Qualified Remodeler

Navigating a Sea of Changes

authors Janice Costa 

It seems like only yesterday we were gearing up for summer, and suddenly we’re hurtling at warp speed toward year’s end. When I talk to designer friends, most can’t figure out what happened to the year! They largely say business is booming, but admit it’s been a tough year that at times has left them feeling more weary than wired. Indeed, as we draw closer to the end of a crazy, busy and often turbulent 2018, the mood in the kitchen and bath industry seems to swing between excitement and exhaustion.

That’s no surprise, as our industry has been buffeted by a sea of changes this year.

Plenty of those changes fall into the good news category, including a strong economy, rising incomes, near-
record-low unemployment and a slew of new products and technology. And still more good news comes in the form of new projections released last month by Harvard’s Joint Center for Housing Studies, which forecasts increased homeowner spending on remodeling across 50 of the nation’s largest metropolitan areas.

Yet at the same time, rising mortgage rates, shortages in housing inventory and a sluggish housing market are creating challenges for our industry. Even “positives” like the low unemployment rate present some issues, as this has made it increasingly difficult for many kitchen and bath firms to find and keep quality employees and subs.

And then there are issues such as the tariff situation, the long-term effects of which the industry is still trying to ascertain (see related story).

When KBDN recently interviewed manufacturers about their thoughts on the recent rounds of tariffs imposed on Chinese imports – particularly on countertop materials, cabinets and appliances – their responses were all over the map. Some see this as a boon to American-made products and a chance to address concerns about perceived intellectual property theft; others see this resulting in rising costs that will make remodeling less affordable for everyone.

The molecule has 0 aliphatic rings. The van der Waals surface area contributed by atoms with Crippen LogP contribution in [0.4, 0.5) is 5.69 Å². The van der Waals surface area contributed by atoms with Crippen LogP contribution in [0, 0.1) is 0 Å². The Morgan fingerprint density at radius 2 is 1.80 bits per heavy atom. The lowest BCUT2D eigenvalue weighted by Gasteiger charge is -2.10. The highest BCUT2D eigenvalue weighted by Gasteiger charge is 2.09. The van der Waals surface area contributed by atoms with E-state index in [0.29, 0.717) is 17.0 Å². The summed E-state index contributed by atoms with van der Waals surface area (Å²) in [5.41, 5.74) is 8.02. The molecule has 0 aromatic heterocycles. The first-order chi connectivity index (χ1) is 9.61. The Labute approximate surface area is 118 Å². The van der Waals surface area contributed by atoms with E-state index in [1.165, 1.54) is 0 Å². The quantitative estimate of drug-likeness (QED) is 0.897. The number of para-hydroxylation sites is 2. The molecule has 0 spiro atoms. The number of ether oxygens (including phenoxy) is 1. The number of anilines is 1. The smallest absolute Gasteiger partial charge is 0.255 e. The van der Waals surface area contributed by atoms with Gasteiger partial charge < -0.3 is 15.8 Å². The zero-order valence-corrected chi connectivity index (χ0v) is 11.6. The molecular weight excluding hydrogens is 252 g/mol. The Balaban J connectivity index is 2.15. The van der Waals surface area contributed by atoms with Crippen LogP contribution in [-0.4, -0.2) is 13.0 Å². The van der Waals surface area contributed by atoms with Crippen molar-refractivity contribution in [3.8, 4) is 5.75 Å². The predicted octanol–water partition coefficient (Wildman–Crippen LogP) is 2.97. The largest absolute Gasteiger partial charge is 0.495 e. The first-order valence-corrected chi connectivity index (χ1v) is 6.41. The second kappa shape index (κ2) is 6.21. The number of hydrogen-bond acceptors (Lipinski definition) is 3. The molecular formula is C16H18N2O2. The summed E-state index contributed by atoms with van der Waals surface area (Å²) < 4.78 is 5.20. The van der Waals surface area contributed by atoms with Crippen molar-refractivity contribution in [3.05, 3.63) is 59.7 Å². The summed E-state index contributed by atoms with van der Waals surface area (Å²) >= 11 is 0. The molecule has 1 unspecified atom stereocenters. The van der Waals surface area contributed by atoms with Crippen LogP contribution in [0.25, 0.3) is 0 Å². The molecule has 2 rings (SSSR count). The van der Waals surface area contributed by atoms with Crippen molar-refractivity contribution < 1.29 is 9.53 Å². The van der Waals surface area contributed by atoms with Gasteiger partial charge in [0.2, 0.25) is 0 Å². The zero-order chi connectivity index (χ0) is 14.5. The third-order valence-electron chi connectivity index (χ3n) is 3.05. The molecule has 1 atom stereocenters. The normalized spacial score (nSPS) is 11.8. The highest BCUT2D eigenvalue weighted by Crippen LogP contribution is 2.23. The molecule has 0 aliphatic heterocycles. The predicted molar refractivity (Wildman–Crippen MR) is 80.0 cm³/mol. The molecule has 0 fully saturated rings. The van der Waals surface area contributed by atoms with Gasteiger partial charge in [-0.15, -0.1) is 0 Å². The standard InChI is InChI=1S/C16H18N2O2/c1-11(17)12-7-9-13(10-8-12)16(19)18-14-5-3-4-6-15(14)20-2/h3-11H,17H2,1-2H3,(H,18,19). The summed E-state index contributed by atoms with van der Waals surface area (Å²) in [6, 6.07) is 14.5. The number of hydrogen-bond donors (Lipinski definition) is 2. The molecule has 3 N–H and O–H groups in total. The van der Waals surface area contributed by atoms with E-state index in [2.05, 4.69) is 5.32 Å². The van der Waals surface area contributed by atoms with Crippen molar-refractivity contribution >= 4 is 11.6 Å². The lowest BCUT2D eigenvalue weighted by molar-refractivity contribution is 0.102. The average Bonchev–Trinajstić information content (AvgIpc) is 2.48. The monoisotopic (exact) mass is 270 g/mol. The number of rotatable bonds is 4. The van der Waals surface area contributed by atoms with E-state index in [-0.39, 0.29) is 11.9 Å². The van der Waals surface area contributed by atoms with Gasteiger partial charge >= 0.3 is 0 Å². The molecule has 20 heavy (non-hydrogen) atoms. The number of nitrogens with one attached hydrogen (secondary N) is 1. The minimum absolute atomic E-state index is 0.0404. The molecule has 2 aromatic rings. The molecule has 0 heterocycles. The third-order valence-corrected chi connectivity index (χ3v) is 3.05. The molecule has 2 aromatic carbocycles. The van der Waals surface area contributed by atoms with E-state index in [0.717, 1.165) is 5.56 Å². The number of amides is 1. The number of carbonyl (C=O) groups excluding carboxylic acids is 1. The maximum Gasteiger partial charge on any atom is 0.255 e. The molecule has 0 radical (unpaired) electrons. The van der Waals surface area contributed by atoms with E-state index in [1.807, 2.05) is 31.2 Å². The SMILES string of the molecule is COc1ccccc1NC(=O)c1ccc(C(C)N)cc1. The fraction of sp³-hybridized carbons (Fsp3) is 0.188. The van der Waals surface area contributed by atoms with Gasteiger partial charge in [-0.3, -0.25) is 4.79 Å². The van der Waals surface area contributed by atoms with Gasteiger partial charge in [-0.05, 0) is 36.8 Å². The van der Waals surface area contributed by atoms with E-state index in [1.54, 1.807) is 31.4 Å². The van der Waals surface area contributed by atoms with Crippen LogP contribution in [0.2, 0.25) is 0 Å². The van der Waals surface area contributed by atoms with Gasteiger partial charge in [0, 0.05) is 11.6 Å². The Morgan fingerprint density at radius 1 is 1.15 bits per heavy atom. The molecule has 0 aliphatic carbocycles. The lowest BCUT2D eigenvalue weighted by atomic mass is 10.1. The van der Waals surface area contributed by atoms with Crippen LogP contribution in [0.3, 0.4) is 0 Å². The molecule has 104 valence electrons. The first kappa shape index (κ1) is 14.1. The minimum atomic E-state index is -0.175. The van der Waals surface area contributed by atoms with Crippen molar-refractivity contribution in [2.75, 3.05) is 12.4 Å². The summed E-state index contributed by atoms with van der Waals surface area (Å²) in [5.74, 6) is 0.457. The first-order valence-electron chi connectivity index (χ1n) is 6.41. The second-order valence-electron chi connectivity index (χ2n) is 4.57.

Likewise, dealers and designers espouse mixed views on the tariff situation. Some fear (or say they are already struggling with) spikes in product prices that will cut into profit margins and ultimately discourage consumers from committing to new kitchen and bath projects. Others believe the tariffs will stem the tide of poor-quality “knock offs” that damage the reputation and professionalism of the kitchen and bath industry, elevating the industry as a whole. And still others are convinced that the current turbulence will add up to much ado about nothing, with the situation likely to be resolved quickly rather than escalating into a protracted battle.

But whether supporting, opposing or taking a “wait and see” approach, one thing industry pros seem to agree on is that change is in the air. And savvy kitchen and bath dealers and designers need to be poised to address those changes. That may mean more carefully examining product choices and sources, rethinking pricing strategies or even including escalation clauses in contracts to protect the bottom line.

Nor are these changes exclusive to the tariff situation. In his Future Forward column, John Morgan looks at how online competitors are changing consumers’ buying habits, and how dealers and designers may need to rethink not just what they sell, but what their core business is, and should be, as the online marketplace evolves (see story).

Traditionally, during a good economy, kitchen and bath dealers and designers tend to focus on the wealth of jobs pouring in the doors, sometimes to the exclusion of all else. When the market is booming, it’s easy to neglect the ‘business’ aspects of the business. But all of that is changing, too, as dealers and designers are being forced to look more carefully at everything from where products (and product components) are sourced to whether the services they offer are what their clients really need, to what expertise they may be lacking that’s becoming more critical in today’s market (lighting design? home technology?), to whether the traditional fixed-price contract still makes sense.

The bottom line is that, if our industry is to continue to survive, and thrive, we all need to be able to pivot quickly to anticipate and react to the many changes that seem to be coming down the pike almost daily. ▪

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